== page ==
exhibitions / Installation

Yayoi Kusama’s “Infinity Mirror Room” Installation

kusama pumpkin

Photo Credit: Yayoi Kusama, Mirror Room (Pumpkin) 2016. Ota Fine Arts.

The must-see kaleidoscopic exhibition of colour and light “Infinity Mirror Room” by celebrated Japanese artist Yayoi Kusama has opened this month in Washington DC at the Hirshhorn Museum.

The immersive twilight-zone spectacle featuring six of the artists Rooms is renewing interest from all ages in experimental practises and virtual spaces.

“When visitors explore the exhibition, they will inevitably become part of the works themselves, challenging their preconceived notions of autonomy, time and space.”

Ranging from peep-show-like chambers to multimedia installations, each of Kusama’s environments offers the chance to step into an illusion of infinite space. The rooms also provide an opportunity to examine the artist’s central themes, such as the celebration of life and its aftermath.

Kusama PhalliFieldandSouls

Photos (left to right): Installation view “Infinity Mirror Room-Phalli’s Field” (1965) in “Floor Show”, Castellane Gallery, New York, 1965. Ota Fine Arts. “Infinity Mirrored Rom-The Souls of Millions of Light Years Away” (2013). David Zwirner, NY. (c) Yayoi Kusama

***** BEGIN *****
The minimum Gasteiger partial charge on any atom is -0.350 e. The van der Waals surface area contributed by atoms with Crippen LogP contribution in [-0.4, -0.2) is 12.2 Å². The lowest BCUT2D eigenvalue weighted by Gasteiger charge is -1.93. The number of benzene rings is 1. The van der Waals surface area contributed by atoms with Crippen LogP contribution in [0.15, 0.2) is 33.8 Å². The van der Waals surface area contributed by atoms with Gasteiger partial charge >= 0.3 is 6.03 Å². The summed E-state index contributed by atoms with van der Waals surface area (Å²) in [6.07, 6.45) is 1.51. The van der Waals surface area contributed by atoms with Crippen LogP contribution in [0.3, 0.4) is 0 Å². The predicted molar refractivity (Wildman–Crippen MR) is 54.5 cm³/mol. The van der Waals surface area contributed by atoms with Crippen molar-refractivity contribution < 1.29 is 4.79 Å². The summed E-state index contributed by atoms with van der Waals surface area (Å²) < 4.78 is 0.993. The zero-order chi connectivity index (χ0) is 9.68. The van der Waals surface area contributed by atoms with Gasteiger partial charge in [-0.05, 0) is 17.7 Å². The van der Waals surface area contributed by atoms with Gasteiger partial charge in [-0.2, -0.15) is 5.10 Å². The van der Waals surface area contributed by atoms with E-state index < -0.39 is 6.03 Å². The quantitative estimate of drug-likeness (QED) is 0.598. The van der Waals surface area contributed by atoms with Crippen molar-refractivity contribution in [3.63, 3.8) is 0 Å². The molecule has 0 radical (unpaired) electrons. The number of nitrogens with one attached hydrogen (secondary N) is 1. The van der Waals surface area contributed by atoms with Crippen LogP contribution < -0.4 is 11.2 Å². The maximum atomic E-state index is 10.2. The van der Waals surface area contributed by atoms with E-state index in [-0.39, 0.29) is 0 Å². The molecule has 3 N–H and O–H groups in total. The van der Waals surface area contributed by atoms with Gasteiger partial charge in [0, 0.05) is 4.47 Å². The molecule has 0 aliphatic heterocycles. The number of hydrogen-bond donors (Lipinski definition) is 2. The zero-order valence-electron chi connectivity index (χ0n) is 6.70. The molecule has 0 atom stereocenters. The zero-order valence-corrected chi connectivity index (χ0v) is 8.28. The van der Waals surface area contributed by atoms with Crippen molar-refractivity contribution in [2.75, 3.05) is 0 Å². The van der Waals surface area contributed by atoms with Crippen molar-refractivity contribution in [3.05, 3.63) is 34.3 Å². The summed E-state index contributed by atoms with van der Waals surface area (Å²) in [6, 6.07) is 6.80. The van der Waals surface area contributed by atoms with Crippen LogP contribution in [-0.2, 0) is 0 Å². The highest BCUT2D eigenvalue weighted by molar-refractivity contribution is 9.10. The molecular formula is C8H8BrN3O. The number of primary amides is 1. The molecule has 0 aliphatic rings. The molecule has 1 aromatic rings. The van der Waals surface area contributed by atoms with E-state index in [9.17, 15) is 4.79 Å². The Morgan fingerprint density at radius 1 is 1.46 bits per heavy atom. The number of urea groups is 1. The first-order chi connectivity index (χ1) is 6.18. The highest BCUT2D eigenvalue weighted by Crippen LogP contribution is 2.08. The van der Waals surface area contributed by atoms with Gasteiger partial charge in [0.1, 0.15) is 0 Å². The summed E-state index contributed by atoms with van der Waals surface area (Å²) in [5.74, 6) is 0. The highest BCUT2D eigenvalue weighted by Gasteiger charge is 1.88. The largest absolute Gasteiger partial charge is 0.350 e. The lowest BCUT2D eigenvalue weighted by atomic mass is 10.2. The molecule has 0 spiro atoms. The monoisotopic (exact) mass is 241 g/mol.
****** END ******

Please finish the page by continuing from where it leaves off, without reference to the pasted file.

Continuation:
Yayoi Kusama had a breakthrough in 1965 when she produced Infinity Mirror Room—Phalli’s Field. Using mirrors, she transformed the intense repetition of her earlier paintings and works on paper into a perceptual experience.

“As Yayoi Kusama’s work is realized in different spaces, each venue will offer a unique sensory journey through Kusama’s world,” said Hirshhorn Associate Curator Mika Yoshitake, who organized the exhibition. “When visitors explore the exhibition, they will inevitably become part of the works themselves, challenging their preconceived notions of autonomy, time and space.”

The exhibition concludes with Kusama’s iconic participatory installation “The Obliteration Room” (2002), an all-white replica of a traditional domestic setting. Upon entering, visitors will be invited to cover every surface of the furnished gallery with Kusama’s signature polka dots, gradually engulfing the entire space in pulsating colour.

As would be expected, where there are polka dots, neon lights and a lost sense of time and self, you won’t be surprised to find Wayne Coyne.

 


In response to the extraordinary interest, the Hirshhorn is offering extended hours, with the exhibition remaining on view at the Hirshhorn through May 14, 2017, before embarking on a major North American tour through 2019.

For more information, visit kusama.si.edu.

 

 

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